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Why you'll find humans at the heart of every successful AI project

  • Dan Glessner

    Vice President, Digital

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“Humans are underrated." – Elon Musk, CEO of Tesla

As enterprises enthusiastically invest in artificial intelligence (AI) and intelligent automation technologies to achieve productivity gains and other business objectives, the critical role that humans play is sometimes overlooked. Here, I'll explain why putting humans at the heart of every AI project, also known as a “human-in-the-loop" approach, is critical to success.

Elon Musk learned an important lesson last year when Tesla was investing in robotics and other advanced technologies to ramp up production of its Model 3 electric vehicle. After initially trying to build the most automated automobile production facility in the world, Tesla failed. In an interview, Musk willingly admitted where he had gone wrong: “Yes, excessive automation at Tesla was a mistake. To be precise, my mistake. Humans are underrated."[1]

According to research, a quarter of senior executives say they plan to fundamentally reimagine their businesses with AI by the end of 2021. Unfortunately, these AI projects are still “shiny objects," and it is easy for executives to fall into the trap – as Musk did – of thinking that success is dependent solely on the technologies deployed. A critical yet often undervalued ingredient for AI projects is people. Why? Because humans still have unique expertise that machines may never have.

Keeping the human in the loop

The symbiotic relationship between humans and machines in successful AI projects is often referred to as “human-in-the-loop." Here are several ways people play an essential role in the lifecycle of an AI project:

  • Humans have the vision and leadership skills needed to rally resources around an AI project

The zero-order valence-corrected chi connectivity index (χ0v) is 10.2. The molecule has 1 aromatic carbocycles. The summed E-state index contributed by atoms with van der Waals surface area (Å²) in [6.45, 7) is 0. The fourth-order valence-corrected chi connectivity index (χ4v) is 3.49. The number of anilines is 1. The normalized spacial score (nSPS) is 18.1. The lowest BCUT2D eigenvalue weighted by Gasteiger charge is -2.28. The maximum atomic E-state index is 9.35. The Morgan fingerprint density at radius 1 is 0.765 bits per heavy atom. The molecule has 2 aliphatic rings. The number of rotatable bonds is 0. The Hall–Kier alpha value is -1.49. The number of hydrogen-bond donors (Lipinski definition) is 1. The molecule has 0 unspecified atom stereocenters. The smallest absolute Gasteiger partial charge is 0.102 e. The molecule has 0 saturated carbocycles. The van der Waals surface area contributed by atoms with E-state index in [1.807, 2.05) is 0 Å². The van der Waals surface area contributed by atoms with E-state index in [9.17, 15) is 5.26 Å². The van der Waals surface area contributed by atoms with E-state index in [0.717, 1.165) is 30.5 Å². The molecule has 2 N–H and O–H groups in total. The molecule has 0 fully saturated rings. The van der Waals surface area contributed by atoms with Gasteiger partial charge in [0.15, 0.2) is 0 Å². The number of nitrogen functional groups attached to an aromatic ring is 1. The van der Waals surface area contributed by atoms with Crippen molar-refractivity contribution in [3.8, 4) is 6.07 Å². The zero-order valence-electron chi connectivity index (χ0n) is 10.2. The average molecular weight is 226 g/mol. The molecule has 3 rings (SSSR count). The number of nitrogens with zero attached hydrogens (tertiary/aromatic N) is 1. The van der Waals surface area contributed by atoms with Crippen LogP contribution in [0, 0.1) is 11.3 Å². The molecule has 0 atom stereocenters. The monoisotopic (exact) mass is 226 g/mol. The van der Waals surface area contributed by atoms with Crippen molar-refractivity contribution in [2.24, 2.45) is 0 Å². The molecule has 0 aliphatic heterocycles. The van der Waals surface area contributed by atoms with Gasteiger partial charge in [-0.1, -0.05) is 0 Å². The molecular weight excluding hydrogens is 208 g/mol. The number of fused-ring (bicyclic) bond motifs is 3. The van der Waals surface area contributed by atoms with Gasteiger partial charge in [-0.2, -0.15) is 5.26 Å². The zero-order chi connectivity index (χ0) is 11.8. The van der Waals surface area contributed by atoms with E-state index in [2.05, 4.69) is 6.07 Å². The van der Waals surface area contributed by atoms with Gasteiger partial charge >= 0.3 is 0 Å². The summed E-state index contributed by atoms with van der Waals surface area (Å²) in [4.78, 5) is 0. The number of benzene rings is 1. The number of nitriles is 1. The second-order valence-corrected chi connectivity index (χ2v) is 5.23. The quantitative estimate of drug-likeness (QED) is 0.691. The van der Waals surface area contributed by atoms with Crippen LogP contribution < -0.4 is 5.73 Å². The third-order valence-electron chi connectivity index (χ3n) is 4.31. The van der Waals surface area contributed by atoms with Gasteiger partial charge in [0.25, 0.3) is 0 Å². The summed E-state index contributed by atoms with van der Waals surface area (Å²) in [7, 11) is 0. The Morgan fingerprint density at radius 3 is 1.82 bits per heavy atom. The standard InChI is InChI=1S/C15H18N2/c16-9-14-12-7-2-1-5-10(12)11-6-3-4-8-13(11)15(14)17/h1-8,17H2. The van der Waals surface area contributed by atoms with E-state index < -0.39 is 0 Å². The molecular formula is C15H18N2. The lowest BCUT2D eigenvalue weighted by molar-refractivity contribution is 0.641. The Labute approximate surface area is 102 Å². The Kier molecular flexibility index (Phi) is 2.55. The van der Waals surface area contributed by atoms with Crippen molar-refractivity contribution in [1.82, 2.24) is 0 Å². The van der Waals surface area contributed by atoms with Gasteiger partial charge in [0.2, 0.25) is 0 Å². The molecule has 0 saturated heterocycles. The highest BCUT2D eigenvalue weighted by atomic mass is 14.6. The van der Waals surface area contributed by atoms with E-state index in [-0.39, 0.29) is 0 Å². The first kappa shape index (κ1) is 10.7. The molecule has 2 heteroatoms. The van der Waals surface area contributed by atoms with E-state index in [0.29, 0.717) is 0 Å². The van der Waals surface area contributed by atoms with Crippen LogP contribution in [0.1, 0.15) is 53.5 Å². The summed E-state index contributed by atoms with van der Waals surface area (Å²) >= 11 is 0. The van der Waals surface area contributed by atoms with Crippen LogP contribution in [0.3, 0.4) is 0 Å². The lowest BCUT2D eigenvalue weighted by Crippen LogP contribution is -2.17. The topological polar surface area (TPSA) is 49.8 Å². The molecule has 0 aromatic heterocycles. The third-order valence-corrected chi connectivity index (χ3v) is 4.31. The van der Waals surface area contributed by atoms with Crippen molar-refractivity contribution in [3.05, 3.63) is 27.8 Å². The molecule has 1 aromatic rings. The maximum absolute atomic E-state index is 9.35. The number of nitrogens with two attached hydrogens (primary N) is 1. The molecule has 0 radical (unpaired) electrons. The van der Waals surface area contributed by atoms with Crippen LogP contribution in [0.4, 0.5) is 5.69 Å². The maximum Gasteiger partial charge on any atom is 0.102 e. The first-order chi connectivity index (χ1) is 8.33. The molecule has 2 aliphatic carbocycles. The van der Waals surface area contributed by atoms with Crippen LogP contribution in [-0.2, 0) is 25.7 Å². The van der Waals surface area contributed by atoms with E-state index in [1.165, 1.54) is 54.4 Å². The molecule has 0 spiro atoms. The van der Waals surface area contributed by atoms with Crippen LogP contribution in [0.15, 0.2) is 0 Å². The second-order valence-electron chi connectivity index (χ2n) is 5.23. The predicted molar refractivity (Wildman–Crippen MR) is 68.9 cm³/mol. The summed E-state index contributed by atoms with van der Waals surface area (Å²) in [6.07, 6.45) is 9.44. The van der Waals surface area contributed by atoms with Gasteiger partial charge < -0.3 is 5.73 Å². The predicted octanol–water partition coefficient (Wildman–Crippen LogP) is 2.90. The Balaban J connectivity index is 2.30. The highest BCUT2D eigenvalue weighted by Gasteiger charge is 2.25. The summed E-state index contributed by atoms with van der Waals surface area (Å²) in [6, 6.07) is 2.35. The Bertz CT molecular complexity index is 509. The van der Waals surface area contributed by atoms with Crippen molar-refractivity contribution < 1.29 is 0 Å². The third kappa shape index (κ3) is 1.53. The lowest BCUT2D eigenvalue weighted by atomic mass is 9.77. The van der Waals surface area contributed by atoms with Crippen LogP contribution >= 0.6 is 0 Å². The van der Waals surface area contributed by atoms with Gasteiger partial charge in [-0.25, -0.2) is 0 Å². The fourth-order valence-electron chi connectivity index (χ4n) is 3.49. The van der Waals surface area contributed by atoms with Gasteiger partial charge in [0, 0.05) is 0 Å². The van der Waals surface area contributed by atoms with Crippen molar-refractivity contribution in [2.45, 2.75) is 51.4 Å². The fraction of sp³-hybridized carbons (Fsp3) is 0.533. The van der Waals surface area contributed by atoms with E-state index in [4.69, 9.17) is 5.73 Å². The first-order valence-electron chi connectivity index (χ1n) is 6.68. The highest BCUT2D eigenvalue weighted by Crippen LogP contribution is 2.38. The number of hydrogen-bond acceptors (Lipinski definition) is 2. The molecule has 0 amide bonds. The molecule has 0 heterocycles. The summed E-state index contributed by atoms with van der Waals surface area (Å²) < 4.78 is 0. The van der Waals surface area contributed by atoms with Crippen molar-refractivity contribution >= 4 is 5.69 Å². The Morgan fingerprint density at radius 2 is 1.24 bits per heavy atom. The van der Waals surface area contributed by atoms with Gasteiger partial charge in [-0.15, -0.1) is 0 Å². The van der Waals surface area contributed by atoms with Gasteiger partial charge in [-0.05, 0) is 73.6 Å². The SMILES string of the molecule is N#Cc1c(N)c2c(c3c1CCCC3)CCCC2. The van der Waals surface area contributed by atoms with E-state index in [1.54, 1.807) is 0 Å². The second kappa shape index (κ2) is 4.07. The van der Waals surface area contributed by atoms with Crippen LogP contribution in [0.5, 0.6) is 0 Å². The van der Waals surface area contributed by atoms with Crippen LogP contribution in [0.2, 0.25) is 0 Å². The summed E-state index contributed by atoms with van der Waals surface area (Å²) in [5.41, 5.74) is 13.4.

• Humans have the communication and empathy skills to ensure that an AI project puts the needs of people first
  • Humans have the industry expertise required to collate the high-quality training data that machines need
  • Humans have the ethical judgment to explore whether an AI-system-generated decision is fair
  • Humans have the process expertise to teach and supervise AI systems into taking effective actions
  • Humans have the governance skills to ensure that AI systems are on track to deliver ideal business outcome

In other words, machines are fast and accurate, but relatively stupid; humans are relatively slow and inaccurate, but brilliant. Working together, machines and humans are powerful beyond imagination. This is the notion behind “human-in-the-loop," which results in higher return on investment for AI projects

In my opinion, AI projects should always include a human-in-the-loop approach. Although some leaders may see AI as a way to reduce headcount and cut costs, a more beneficial approach is to make AI investments that augment human endeavors, because AI promises benefits far beyond mere productivity gains. Organizations that embrace this approach to AI are also more likely to face less resistance from employees.

Avoiding the technology fallacy

Unfortunately, prioritizing technology above humans is still an issue. Many business leaders appreciate the power of technology and are working on their own digital transformations to modernize their companies and increase their competitiveness, but McKinsey states that less than 30% of these initiatives are successful.[2]

Part of the reason for this high failure rate is due to “the technology fallacy," in which executives mistakenly assume that responding to digital disruption in their industry is about adopting and implementing digital technology tools.[3] This is understandable, but the human and organizational aspects of digital transformation are often more important than the technological aspects. In other words, effective digital transformation may not involve new technology at all. The most important transformation work often occurs within human minds. Yes – humans are, indeed, underrated.

Ultimately, AI is changing the nature of work by lowering the cost of prediction. This phenomenon is driving manpower away from analysis and insights and toward creativity, judgment, and leadership. Some worry that AI will take too much work away from humans, but I disagree. Instead, it opens up new opportunities to make the most of the qualities that separate us from the machines.

More than 400 years ago, Galileo asked the question: “Who indeed will set the bounds of human ingenuity?" History has taught us that this boundary does not exist; and machines will help us raise it even higher.

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